Joint ventures are best way to tap expanding global markets

According to a report released by Dealogic — which tracks financial-sector sponsored M&A — activity in the agri-business sector reached $42.3bn (€30.8bn) in the first 11 months of the year, more than double the previous record of $18.1bn established in 2007, when the sector started to attract attention, as food prices spiked around the world.

One notable deal was the decision by Joh A Benckiser — the investment arm of the billionaire Reimann family — to buy DE Master Blenders for €7.5bn ($9.8bn). DE Master Blenders is the Dutch tea and coffee company which owns the Douwe Egberts brand. Deals like those illustrate that global financiers no longer regard the agri-business sector as a plodding counter-cyclical investment.

In our experience, Irish agri-business companies are becoming increasingly active in the M&A space, driven by the imminence of the EU milk production cap being lifted in 2015. On the one hand, Irish companies are well-positioned to expand, because of the highly-competitive nature of the dairy industry in Ireland and the world-class expertise within our leading food and food ingredients companies, such as Glanbia and Kerry. However, the flip-side of the equation is that Irish companies must expand in this brave new world, or risk being swallowed up by international competitors.

The advantage that Irish companies enjoy — an advantage shared by our Dutch and Danish neighbours — is that for many years, the requirement to produce traceable high-quality food has been a disadvantage to our producers. We believe that this requirement constituted a “factor disadvantage,” whereby disadvantages in the home market can make a national industry more competitive internationally. For example, a lack of space led Japanese manufacturers to develop the concept of just-in-time inventory management, which gave Japan an international competitive advantage when applied internationally.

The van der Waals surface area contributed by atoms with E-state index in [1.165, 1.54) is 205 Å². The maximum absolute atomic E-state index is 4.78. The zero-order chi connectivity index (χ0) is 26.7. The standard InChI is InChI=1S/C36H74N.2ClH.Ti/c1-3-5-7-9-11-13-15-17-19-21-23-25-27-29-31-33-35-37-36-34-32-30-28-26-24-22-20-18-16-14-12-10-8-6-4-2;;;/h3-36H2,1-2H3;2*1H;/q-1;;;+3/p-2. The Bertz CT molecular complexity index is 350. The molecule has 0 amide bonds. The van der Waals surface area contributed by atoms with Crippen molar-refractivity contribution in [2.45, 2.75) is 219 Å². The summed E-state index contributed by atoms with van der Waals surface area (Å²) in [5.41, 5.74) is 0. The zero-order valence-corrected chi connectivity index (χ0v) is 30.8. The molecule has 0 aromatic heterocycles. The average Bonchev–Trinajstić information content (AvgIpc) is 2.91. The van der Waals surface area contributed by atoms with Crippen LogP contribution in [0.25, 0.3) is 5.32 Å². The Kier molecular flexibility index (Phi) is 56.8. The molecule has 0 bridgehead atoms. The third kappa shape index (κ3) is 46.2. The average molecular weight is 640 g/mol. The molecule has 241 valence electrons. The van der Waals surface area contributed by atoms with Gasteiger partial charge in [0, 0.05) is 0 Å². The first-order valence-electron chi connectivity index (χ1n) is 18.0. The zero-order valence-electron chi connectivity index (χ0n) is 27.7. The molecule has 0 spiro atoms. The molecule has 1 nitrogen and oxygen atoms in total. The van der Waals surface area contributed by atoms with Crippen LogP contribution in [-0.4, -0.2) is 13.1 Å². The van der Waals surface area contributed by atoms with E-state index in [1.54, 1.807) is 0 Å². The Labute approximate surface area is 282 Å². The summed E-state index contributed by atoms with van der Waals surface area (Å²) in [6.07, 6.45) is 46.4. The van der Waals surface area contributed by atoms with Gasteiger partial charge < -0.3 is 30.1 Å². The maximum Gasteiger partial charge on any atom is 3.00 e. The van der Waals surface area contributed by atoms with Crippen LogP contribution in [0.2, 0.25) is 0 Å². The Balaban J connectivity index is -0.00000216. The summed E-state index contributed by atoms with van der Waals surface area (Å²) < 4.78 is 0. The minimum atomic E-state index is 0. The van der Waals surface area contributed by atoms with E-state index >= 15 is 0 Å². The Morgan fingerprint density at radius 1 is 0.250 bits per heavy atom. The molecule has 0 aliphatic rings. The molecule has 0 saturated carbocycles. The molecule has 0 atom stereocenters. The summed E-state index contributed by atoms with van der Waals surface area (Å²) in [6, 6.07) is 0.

Equally, even though our food producers have been hamstrung by traceability and food quality standards for years, we are now seeing the rise of a global consumer — who demands the same level of quality and traceability as a European consumer. We have found that this discerning new middle class also demands dairy products, meat and high-quality processed foods of a kind that local manufacturers cannot satisfy.

The Irish Dairy Board has responded to the needs of these global consumers, by acquiring 75pc of the shares of Al Wazeen Trading, in October of this year. Al Wazeen Trading Company is a Saudi Arabian dairy importer sales and distribution business, which supplies dairy products to food service and wholesale customers.

The Irish Dairy Board — an Irish dairy co-operative, with annual turnover of more than €2bn, which promotes the Kerrygold brand worldwide — acquired Al Wazeen as part of its strategy to establish a manufacturing hub for its products in the Middle East and North Africa.

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